Military Machine Guns: Functions and Characteristics
The concept of a machine gun is iconic: it calls up the stereotypical action film with a shooter wildly spraying endless bullets and killing all foes with little effort. The reality of an automatic weapon is somewhat different: it requires frequent magazine changes and consistent maintenance to ensure proper operation. While many weapons carried by soldiers today are capable of firing in a repeated, automatic fashion, the intent of a machine gun varies greatly from the standard military assault rifle.
Most American soldiers carry an M4 or M16 rifle, which contains a 5.56mm round (.223 caliber). This weapon carries ammunition in a 30-round magazine. If the weapon is fired on full automatic capability, a full magazine can be burnt up in just a few seconds. Since the standard combat load for a soldier is seven magazines (210 rounds), soldiers have been trained and disciplined not to waste ammunition in this manner. Additionally, some iterations of the M4/M16 have removed the automatic option and replaced it with a 3-shot burst fire. The most effective use of ammunition, however, is to keep the weapon firing in semi-automatic mode, which lends toward the highest degree of accuracy. Thus, the distinction between a rifle and a machine gun is clear: rifles are designed to hit targets. Many nations use the popular AK-47 weapon, which is not altogether different from the M4 in function. This weapon, however, is slightly more difficult to wield with a great degree of accuracy. The round is slightly larger, and the weapon is not designed with the same precision shooting in mind. Some versions do not even utilize stocks, which keep the weapon against the shoulder and make it more stable and accurate.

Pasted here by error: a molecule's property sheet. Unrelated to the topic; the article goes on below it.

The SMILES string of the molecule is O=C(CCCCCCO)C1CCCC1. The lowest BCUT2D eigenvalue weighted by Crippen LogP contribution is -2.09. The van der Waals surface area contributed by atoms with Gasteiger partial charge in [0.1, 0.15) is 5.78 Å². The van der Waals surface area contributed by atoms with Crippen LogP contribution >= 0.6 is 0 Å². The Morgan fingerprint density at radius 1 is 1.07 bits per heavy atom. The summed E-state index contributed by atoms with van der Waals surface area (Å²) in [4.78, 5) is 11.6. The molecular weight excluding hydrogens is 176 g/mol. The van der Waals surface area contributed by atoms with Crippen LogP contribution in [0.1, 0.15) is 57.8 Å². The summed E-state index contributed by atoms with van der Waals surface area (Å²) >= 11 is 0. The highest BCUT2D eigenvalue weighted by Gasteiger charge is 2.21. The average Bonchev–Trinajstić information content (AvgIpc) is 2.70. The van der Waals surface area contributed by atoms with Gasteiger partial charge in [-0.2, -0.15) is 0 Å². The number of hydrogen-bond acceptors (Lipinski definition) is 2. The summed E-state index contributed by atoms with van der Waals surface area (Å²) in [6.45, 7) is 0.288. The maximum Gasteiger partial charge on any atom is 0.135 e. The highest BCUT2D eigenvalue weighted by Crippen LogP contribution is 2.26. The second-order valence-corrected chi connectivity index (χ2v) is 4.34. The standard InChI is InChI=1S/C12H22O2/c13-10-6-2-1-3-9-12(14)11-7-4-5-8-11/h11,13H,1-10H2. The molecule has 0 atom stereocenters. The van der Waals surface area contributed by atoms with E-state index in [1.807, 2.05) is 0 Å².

Machine guns are designed for fire suppression; that is, to propel rounds downrange toward the enemy in great quantity. The desired effect is to make enemy soldiers occupying positions duck their heads in order to maneuver and gain an advantage upon the enemy. A very similar weapons system to the M4 also carried by soldiers is the M-249 SAW (Squad Automatic Weapon). The M-249 fires the exact same ammunition as the M4, and in fact has a special slot for utilizing magazines from the rifles (although it is rarely used). The most reliable option is to fire linked ammunition, which is typically available in a 200-round box. This ammunition is chained together and can be fired continually until the end of the chain is reached. The SAW does not have a semi-automatic capability, because its intent and purpose is to maintain repeated fire towards the enemy. The SAW is considered squad-portable, which means that one man can effectively wield the weapons system. With a full load of ammunition, the SAW weighs approximately 25 pounds.
True machine guns, however, are those which are not portable. They're designed to hold positions or be utilized in emplacements on vehicles. Thus, they have a stable firing platform from which other soldiers can deal a great deal of damage toward the enemy. An example is the M240B (older version M60) which is similar to the SAW in function but possesses the larger 7.62mm round and weighs about 10-15 pounds more. The true machine gun utilized by the U.S. Army, however, is the M2, which utilizes .50 caliber ammunition and is only portable in the most agonizing sense of the word (to carry it, it must be broken down and spread out among the members of a platoon, because it is extremely heavy). This is the weapon pictured. The M2 is very reliable, and can repeatedly shoot ammunition over a long period of time. Soldiers rely upon the weapon for a number of unique capabilities, including its ability to penetrate a car's engine block and stop a potential Vehicle-Borne Improvised Explosive Device (VB-IED).
A machine gun is not an invincible weapon, however. It usually has a limited field of fire, because it can only rotate so far in a given position. It must also be reloaded from time to time, and it can jam occasionally and require remedial action to put the weapon back into service. Thus, it is ineffective when alone, but it can contribute greatly to a group by offering support in the form of a high rate of fire.